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Gulf’s neobanks must hone the user experience

Digital banking in the region must learn from European pioneers and innovate further

The Gulf's neobanks could learn a lot from the West's online banking experience
The Gulf's neobanks have a huge opportunity if they tailor their offerings to digitally savvy consumers

In recent years digital banking has swept across the Middle East. 

As in many parts of the world, this has been driven by an increasingly urgent need to enhance efficiency, improve customer experience and respond to demand for more online and mobile banking services. 

Yet in many ways the transition is just beginning. Data from Statista shows the global number of neobank, or so-called challenger bank, customers was around 188 million in 2022, up from 19 million in 2017 – and is likely to increase beyond 350 million by 2026.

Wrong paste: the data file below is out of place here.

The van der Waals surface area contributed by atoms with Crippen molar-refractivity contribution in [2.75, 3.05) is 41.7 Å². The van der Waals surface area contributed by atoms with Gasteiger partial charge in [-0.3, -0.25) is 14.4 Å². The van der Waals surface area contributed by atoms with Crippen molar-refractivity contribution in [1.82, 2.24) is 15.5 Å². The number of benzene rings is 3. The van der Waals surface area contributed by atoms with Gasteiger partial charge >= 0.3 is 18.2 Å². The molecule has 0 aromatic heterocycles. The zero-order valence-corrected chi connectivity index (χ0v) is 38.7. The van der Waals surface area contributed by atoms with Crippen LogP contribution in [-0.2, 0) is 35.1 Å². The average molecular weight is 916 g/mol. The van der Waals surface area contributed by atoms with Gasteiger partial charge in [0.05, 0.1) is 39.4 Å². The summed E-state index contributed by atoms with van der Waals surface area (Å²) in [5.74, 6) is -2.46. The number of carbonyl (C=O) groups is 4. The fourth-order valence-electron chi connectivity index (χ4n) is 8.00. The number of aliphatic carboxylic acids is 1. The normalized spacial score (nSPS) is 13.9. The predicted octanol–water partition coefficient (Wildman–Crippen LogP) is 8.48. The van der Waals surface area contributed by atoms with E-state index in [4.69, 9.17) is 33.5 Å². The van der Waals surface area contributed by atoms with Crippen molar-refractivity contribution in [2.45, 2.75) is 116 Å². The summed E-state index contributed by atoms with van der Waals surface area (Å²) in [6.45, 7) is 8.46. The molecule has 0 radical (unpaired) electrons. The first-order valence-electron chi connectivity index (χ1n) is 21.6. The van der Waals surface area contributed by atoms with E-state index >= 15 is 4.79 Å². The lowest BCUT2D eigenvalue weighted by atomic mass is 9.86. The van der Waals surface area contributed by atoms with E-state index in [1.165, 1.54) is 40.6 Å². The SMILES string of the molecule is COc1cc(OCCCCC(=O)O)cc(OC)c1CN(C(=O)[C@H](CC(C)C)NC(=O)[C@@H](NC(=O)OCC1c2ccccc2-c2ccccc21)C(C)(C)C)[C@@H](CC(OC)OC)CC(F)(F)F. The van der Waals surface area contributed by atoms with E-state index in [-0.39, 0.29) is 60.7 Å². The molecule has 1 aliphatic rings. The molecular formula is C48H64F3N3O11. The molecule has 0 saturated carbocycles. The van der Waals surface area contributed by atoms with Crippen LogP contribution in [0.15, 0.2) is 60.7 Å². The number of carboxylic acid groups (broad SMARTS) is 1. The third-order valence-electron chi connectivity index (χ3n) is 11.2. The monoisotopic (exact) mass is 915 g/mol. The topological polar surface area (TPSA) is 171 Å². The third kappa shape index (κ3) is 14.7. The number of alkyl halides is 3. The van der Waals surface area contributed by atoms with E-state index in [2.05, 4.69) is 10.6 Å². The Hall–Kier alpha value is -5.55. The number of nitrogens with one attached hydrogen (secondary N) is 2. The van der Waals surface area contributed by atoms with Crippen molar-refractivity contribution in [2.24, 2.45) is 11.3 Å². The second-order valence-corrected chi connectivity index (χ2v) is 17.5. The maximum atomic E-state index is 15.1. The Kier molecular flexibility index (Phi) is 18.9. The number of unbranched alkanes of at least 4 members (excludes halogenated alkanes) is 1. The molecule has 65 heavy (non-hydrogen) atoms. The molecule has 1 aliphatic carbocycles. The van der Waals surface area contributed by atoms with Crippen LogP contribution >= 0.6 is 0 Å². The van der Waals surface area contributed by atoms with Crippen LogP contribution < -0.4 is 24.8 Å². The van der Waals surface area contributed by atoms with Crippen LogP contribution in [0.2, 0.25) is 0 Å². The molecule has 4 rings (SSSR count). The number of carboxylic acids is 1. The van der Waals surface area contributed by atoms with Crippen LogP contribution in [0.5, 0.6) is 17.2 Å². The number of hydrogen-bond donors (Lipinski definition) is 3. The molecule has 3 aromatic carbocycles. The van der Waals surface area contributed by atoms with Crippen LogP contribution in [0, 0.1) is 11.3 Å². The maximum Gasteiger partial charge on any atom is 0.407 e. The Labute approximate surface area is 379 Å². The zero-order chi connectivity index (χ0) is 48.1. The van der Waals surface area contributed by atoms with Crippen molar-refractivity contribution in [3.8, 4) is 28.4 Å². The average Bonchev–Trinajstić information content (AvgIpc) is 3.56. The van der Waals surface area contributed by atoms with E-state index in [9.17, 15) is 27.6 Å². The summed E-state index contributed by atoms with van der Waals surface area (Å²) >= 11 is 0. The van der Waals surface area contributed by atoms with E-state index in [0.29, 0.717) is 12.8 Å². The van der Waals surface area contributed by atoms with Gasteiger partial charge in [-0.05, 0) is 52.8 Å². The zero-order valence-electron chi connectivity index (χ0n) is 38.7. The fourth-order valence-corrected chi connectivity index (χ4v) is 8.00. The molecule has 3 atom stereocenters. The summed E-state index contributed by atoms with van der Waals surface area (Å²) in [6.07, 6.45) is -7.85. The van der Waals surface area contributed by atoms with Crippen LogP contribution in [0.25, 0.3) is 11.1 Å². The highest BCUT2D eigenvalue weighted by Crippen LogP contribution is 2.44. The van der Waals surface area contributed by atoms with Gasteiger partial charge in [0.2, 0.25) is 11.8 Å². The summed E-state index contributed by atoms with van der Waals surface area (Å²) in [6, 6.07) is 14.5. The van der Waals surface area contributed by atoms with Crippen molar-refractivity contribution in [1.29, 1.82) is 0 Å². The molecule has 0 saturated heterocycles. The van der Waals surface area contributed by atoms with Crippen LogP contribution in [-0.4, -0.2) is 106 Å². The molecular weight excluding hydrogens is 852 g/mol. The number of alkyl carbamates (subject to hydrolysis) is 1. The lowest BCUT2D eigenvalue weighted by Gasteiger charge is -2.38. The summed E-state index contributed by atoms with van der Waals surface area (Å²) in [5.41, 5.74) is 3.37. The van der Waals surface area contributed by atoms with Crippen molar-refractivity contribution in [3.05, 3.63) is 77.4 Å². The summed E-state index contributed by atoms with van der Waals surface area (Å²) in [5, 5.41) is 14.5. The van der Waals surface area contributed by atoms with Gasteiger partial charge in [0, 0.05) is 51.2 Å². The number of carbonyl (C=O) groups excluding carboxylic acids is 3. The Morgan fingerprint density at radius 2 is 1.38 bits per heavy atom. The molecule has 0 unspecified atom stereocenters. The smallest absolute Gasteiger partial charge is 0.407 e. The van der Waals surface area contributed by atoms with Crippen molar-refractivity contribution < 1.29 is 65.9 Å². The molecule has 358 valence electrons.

Growth is led by China, Japan and Brazil and has yet to hit the Gulf. 

While Middle Eastern banks followed the Western lead in the 2000s and moved to digital banking, the adoption of embedded payments and financial services fuelled by neobanks such as Monzo, Bunq and Chime remains sparse in the Middle East.

And the next frontier for fintechs in the Gulf is to hone the user experience. 

In the UAE, the proportion of adults with neobank accounts rose to 19 percent in 2022, an increase from 17 percent in 2021. This transition has largely been limited to the foundational features of digital banking, with the innovative services used by the digitally savvy in Europe, Asia and North America still waiting for mass adoption. 

As a result, there is a huge opportunity for further innovation in the digital banking space across the Gulf. This is great news for regional challenger banks, which can learn from the successes of European fintech pioneers and expand the accessibility of financial services.

European fintechs won over consumers by offering advanced financial services such as real-time spending notifications, low-fee international transactions, and user-friendly interfaces catering to the modern consumer’s expectations of banking.